Instruments and Methods Using distributed temperature sensors to monitor an Antarctic ice shelf and sub-ice-shelf cavity
|Authors:||S. W. Tyler|
|Resource type:||Composite Resource|
|Storage:||The size of this resource is 353.3 KB|
|Created:||Apr 01, 2018 at 5:29 p.m.|
|Last updated:|| Apr 09, 2018 at 6:34 p.m.
|Citation:||See how to cite this resource|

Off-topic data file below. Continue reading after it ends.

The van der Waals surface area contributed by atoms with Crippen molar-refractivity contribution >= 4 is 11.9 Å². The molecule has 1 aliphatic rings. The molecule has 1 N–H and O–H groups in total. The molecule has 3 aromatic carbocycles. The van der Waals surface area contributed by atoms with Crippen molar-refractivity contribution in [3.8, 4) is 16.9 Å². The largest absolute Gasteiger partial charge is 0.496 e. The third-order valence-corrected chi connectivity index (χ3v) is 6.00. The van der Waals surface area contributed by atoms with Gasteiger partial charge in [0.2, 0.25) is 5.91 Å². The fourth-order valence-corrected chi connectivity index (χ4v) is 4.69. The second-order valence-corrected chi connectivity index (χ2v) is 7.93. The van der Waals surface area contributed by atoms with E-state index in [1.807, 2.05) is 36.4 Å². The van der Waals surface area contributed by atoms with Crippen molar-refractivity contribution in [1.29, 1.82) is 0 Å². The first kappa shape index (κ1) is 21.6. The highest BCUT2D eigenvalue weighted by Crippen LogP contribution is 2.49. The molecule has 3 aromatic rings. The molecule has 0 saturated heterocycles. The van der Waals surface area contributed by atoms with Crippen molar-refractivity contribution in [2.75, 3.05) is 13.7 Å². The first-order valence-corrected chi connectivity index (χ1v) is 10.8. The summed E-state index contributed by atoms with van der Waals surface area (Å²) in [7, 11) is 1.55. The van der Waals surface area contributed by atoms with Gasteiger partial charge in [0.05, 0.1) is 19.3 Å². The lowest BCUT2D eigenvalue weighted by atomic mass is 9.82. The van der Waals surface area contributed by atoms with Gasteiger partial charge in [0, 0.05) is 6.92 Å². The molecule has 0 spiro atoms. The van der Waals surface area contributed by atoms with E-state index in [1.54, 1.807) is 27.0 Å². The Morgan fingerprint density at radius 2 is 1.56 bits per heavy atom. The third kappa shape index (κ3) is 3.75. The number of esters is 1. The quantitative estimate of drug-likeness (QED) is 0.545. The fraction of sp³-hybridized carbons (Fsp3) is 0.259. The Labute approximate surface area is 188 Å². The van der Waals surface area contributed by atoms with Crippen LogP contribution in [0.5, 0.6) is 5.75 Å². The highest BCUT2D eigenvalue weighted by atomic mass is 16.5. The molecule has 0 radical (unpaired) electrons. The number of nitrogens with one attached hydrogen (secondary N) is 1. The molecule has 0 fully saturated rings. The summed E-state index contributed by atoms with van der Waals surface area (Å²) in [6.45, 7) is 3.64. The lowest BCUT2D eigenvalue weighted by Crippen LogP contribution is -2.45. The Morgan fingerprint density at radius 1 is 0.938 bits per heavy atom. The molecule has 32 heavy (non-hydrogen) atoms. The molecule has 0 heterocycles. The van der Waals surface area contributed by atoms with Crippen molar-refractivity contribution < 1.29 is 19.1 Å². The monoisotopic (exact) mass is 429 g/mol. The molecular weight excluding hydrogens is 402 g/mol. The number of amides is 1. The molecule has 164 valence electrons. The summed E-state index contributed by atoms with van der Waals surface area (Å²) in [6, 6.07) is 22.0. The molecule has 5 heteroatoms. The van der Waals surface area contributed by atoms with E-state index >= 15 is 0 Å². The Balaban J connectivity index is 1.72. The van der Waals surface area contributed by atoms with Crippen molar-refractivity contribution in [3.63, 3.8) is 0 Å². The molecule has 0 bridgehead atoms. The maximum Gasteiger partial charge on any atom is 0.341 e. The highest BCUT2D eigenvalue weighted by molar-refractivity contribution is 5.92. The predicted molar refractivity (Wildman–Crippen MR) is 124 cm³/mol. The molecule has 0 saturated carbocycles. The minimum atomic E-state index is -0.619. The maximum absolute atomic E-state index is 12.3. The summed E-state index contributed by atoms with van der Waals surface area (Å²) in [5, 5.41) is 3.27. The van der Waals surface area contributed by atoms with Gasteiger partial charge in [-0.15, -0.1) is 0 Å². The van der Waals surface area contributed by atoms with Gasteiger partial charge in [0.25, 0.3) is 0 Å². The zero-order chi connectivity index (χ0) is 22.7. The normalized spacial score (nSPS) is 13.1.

Monitoring of ice-shelf and sub-ice-shelf ocean temperatures represents an important component in understanding ice-sheet stability. Continuous monitoring is challenging due to difficult surface access, difficulties in penetrating the ice shelf, and the need for long-term operation of nonrecoverable sensors. We aim to develop rapid lightweight drilling and near-continuous fiber-optic temperature-monitoring methods to meet these challenges. During November 2011, two instrumented moorings were installed within and below the McMurdo Ice Shelf (a sub-region of the Ross Ice Shelf, Antarctica) at Windless Bight. We used a combination of ice coring for the upper portion of each shelf borehole and hot-point drilling for penetration into the ocean. The boreholes provided temporary access to the ice-shelf cavity, into which distributed temperature sensing (DTS) fiber-optic cables and conventional pressure/temperature transducers were installed. The DTS moorings provided nearcontinuous (in time and depth) observations of ice and ocean temperatures to a depth of almost 800 m beneath the ice-shelf surface. Data received document the presence of near-freezing water throughout the cavity from November through January, followed by an influx of warmer water reaching 150 m beneath the ice-shelf base during February and March. The observations demonstrate prospects for achieving much higher spatial sampling of temperature than more conventional oceanographic moorings.
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